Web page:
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Len Parker





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PostPosted: Fri 28 May, 2021 6:11 pm    Post subject: 4th-5th century spatha with wide guard         Reply with quote

Scroll down a bit https://www.roma-victrix.com/summa-divisio/armamentarium/pugiones-gladii-et-spathae/spathae-i-v-sec-d-c.html Any info on this? Is it legit and is it roman?
Leonard Parker
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Matthew Amt




Location: Laurel, MD, USA
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PostPosted: Sat 29 May, 2021 4:38 am    Post subject:         Reply with quote

Wacky. Mind you, the late Roman stuff isn't my strong area, but it's certainly not like anything I've ever seen. So my guess is that either someone dropped a later guard (maybe MUCH later) onto the tang, or someone took a much later sword and stuck that chape on the tip. OR all 3 parts were just stuck together and don't really go together.

Some of the other blades on that page, well, let's just say I'm a little skeptical of their dates, not that "4th-5th century" is very precise. Just gut reactions.

Matthew
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Victor R.




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PostPosted: Sat 29 May, 2021 11:18 am    Post subject:         Reply with quote

Are you positive it's a guard, or potentially a scabbard fitting? The tabs on the ends could be part of a suspension system of some sort. Given the prevalence of organic grips, including pommel and guard, in that era, and the presence of the chape, I'd lean more towards fitting than cross. Speculation for certain, but possibly within the real of reason.
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Len Parker





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PostPosted: Sat 29 May, 2021 5:37 pm    Post subject:         Reply with quote

It's actually not that wide. If the tang is 13 cm long then the guard (if that's what it is) would be about 8.5 cm wide. There are plenty of guards wider in this period. It's the shape that's unique.
Leonard Parker
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Matthew Amt




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PostPosted: Sun 30 May, 2021 5:23 am    Post subject:         Reply with quote

Victor R. wrote:
Are you positive it's a guard, or potentially a scabbard fitting? The tabs on the ends could be part of a suspension system of some sort. Given the prevalence of organic grips, including pommel and guard, in that era, and the presence of the chape, I'd lean more towards fitting than cross. Speculation for certain, but possibly within the real of reason.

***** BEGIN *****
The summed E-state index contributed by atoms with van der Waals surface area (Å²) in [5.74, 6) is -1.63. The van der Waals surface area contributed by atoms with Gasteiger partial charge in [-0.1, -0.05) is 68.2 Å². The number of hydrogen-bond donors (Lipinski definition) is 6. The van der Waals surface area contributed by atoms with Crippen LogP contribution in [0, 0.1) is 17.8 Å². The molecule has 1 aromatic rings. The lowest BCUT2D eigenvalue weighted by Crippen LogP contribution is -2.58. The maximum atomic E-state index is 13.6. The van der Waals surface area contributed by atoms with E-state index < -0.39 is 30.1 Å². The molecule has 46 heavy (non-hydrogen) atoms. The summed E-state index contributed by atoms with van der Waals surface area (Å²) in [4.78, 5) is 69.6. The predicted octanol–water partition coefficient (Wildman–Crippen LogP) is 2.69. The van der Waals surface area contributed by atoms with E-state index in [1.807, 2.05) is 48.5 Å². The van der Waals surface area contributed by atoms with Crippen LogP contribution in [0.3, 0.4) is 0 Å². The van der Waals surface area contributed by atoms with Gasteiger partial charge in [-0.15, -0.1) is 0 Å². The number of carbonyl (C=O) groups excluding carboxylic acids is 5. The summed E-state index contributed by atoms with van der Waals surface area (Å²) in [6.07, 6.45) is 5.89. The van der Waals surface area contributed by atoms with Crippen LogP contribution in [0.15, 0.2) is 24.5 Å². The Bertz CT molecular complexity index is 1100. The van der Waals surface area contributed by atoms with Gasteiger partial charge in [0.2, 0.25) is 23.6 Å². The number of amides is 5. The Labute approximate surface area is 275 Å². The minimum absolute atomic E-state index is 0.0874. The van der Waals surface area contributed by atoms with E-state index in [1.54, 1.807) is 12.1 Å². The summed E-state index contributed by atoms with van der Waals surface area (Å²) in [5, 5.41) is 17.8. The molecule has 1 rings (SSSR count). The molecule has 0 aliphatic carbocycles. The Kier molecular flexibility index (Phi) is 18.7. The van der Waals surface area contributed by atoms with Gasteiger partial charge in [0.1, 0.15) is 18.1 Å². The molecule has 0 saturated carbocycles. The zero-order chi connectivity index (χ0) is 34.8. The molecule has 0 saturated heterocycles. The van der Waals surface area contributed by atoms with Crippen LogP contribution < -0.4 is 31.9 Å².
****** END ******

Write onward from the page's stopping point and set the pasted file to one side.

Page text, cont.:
It's MUCH more like some later guard than *any* suspension system I've seen, Roman or not. So I'm still voting for some kind of mashup.

Matthew
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Len Parker





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PostPosted: Wed 02 Jun, 2021 5:17 am    Post subject:         Reply with quote

Here's another roman sword with a unique guard (half way down) https://www.academia.edu/41330119/The_Roman_sword_from_the_Przeworsk_culture_cemetery_at_Jadowniki_Mokre_Ma%C5%82opolskie_province

[edit] Here's a better pic: https://frisiacoasttrail.files.wordpress.com/2020/10/millingen-aan-de-rijn-ad-1-50.jpg?w=1024 Maybe this is just a normal guard plate that's folded over. I can't tell.

Leonard Parker
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Len Parker





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PostPosted: Fri 25 Jun, 2021 6:46 pm    Post subject:         Reply with quote

These are migration period swords from museums in Russia: https://www.academia.edu/38112923/Great_Migration_period_Swords_in_the_museum_collections_in_Central_Russia
It's a small picture but look at the sword laying down in the first group of pics. I don't read Russian but it looks like I'm seeing iv to vi century at top for these.

Leonard Parker
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Matthew Amt




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PostPosted: Sat 26 Jun, 2021 4:29 am    Post subject:         Reply with quote

Len Parker wrote:
Here's another roman sword with a unique guard (half way down) https://www.academia.edu/41330119/The_Roman_sword_from_the_Przeworsk_culture_cemetery_at_Jadowniki_Mokre_Ma%C5%82opolskie_province